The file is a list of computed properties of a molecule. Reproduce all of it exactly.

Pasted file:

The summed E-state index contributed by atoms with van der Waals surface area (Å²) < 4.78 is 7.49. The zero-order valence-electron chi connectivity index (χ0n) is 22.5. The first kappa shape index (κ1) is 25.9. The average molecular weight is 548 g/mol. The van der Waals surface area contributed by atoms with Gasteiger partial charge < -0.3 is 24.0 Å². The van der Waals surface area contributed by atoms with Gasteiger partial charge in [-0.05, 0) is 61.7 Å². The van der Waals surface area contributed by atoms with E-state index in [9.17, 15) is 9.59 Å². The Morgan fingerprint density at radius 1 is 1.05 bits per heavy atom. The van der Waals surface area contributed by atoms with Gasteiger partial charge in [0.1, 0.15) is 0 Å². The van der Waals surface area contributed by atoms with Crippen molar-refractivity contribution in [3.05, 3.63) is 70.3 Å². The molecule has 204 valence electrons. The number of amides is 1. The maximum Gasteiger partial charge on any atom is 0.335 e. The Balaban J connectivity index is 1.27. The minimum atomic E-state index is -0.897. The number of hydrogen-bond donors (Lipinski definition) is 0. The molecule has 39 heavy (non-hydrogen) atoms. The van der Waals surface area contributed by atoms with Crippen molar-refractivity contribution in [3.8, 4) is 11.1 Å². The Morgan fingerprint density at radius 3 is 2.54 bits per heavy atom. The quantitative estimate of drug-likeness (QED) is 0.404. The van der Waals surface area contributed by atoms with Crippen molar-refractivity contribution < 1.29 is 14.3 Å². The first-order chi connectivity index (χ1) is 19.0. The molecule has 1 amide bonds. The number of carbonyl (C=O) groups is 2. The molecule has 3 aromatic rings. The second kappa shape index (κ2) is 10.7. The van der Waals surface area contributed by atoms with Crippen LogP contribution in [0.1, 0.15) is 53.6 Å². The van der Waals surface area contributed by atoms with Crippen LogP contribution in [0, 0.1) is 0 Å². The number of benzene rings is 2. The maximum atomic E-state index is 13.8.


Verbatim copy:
The summed E-state index contributed by atoms with van der Waals surface area (Å²) < 4.78 is 7.49. The zero-order valence-electron chi connectivity index (χ0n) is 22.5. The first kappa shape index (κ1) is 25.9. The average molecular weight is 548 g/mol. The van der Waals surface area contributed by atoms with Gasteiger partial charge < -0.3 is 24.0 Å². The van der Waals surface area contributed by atoms with Gasteiger partial charge in [-0.05, 0) is 61.7 Å². The van der Waals surface area contributed by atoms with E-state index in [9.17, 15) is 9.59 Å². The Morgan fingerprint density at radius 1 is 1.05 bits per heavy atom. The van der Waals surface area contributed by atoms with Gasteiger partial charge in [0.1, 0.15) is 0 Å². The van der Waals surface area contributed by atoms with Crippen molar-refractivity contribution in [3.05, 3.63) is 70.3 Å². The molecule has 204 valence electrons. The number of amides is 1. The maximum Gasteiger partial charge on any atom is 0.335 e. The Balaban J connectivity index is 1.27. The minimum atomic E-state index is -0.897. The number of hydrogen-bond donors (Lipinski definition) is 0. The molecule has 39 heavy (non-hydrogen) atoms. The van der Waals surface area contributed by atoms with Crippen molar-refractivity contribution in [3.8, 4) is 11.1 Å². The Morgan fingerprint density at radius 3 is 2.54 bits per heavy atom. The quantitative estimate of drug-likeness (QED) is 0.404. The van der Waals surface area contributed by atoms with Crippen molar-refractivity contribution < 1.29 is 14.3 Å². The first-order chi connectivity index (χ1) is 19.0. The molecule has 1 amide bonds. The number of carbonyl (C=O) groups is 2. The molecule has 3 aromatic rings. The second kappa shape index (κ2) is 10.7. The van der Waals surface area contributed by atoms with Crippen LogP contribution in [0.1, 0.15) is 53.6 Å². The van der Waals surface area contributed by atoms with Crippen LogP contribution in [0, 0.1) is 0 Å². The number of benzene rings is 2. The maximum atomic E-state index is 13.8.